EEG and ICP Flashcards Preview

I&M for Anesthesia - Fall 2013 > EEG and ICP > Flashcards

Flashcards in EEG and ICP Deck (65):
0

What is the energy requirement of the brain?

3-5 ml O2/min/100g tissue

1

What is normal cerebral blood flow? How much O2 does this deliver?

50 ml/min/100g tissue

Delivers 150 ml O2/min

2

How much O2 does the brain extract?

35-50%

3

What is the equation of cerebral perfusion pressure?

CPP = MAP - ICP

4

Cerebral blood flow is impaired

Post trauma

5

Auto regulation of cerebral blood flow

Increases at the lower limit

Graph - as MAP increases, so does CBF... But plateaus in the middle...?

6

CBF is reduced by

Head injury
Intracranial hypertension
Hypotension
Vasospasm
Hyperventilation

7

Intracranial pressure can be directly monitored by

Subdural/subarachnoid bolts
Epidural transducers
Intraparenchymal fiber optic devices
Ventricular catheters

8

What is the Monroe-Kellie hypothesis?

The skull is a fixed volume and changes in one unit is balanced by the others.

9

What are the three components of the Monroe-Kellie hypothesis?

Blood, brain, cerebral spinal fluid

10

What are the percentages of the units that make up ICP?

Brain mass - 80%
Blood flow - 10%
CSF - 10%

11

T or F. ICP monitoring does not require a watertight fluid interface?

False

12

How is brain activity converted to a waveform?

Deformation of transducer membrane
Converted to electrical pulsations
Amplified
Displayed as a waveform

13

T or F. Catheter tip transducers need to be zeroed prior to insertion.

True

14

External transducers are zeroed

Anytime

15

Monitoring ICP is important in

Head injury
Poor grade subarachnoid hemorrhage
Intracerebral hematoma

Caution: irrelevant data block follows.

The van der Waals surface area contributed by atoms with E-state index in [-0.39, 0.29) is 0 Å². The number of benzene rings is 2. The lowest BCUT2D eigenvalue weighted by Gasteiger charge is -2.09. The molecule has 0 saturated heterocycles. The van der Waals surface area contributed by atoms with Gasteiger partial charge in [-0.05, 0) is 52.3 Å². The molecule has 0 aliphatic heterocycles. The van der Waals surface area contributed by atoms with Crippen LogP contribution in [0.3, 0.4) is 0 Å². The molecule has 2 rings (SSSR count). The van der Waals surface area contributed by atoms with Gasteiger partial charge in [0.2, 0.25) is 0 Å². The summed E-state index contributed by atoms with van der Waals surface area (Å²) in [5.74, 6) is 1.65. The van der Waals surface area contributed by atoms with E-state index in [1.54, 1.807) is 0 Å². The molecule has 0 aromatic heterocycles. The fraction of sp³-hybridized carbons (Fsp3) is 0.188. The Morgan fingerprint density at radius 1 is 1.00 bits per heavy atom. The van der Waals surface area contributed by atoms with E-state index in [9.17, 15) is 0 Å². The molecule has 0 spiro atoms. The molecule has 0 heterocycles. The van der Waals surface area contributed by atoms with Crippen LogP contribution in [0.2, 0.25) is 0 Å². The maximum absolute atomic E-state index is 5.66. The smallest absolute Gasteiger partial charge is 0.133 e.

Meningitis
Stroke

16

What are normal ICP values? Abnormal?

Normal: 7-15 mmHg
Abnormal: >20 mmHg

17

Aggressive management of ICP is indicated at what value?

>25 mmHg

18

Elevated ICP causes

Herniation of internal and external brain
Distortion of cranial nerves and vital neurological centers
Impeded cerebral perfusion
Loss of CSF
Reduced venous blood flow

19

What are the pros of intraventricular drain and transducer?

Gold standard
ICP control by CSF draining
External zeroing

20

What are the cons of intraventricular drain and transducer?

Bleeding
Blockage
Infection

21

What is the correct placement of intraventricular catheters?

Lateral ventricle (frontal horn)

22

What is the position of the transducer?

Level with the meatus of the ear

23

What are the pros of the intraparenchymal pressure monitor?

Less infection risk
Less risk of hemorrhage
Excellent metro logical properties (less drift)

24

What are the cons of the intraparenchymal pressure monitor?

Underestimates very high ICP
Drift becomes a problem after several days

25

What are contraindications for using intraparenchymal pressure monitoring?

Intracranial infections
Coagulopathies
Severe skull fracture
CSF drainage necessary

26

What are the three phases of ICP waveforms?

P1: percussion wave (arterial pulsations)
P2: rebound wave (intracranial compliance)
P3: dichrotic wave (venous pulsations)

27

How is ICP managed?

Decrease brain water
Reduce CSF volume

28

What are ways to decrease brain water?

Hyperosmolar diuretics: mannitol w/ intact BBB
Loop diuretics: Lasix
Corticosteroids

29

What is the dosage of mannitol?

.25-1g per kg

30

CSF can be reduced from drainage by

Ventricular
Lumbar subarachnoid
Head elevation

31

Auto regulation is impaired by

Inhaled anesthetics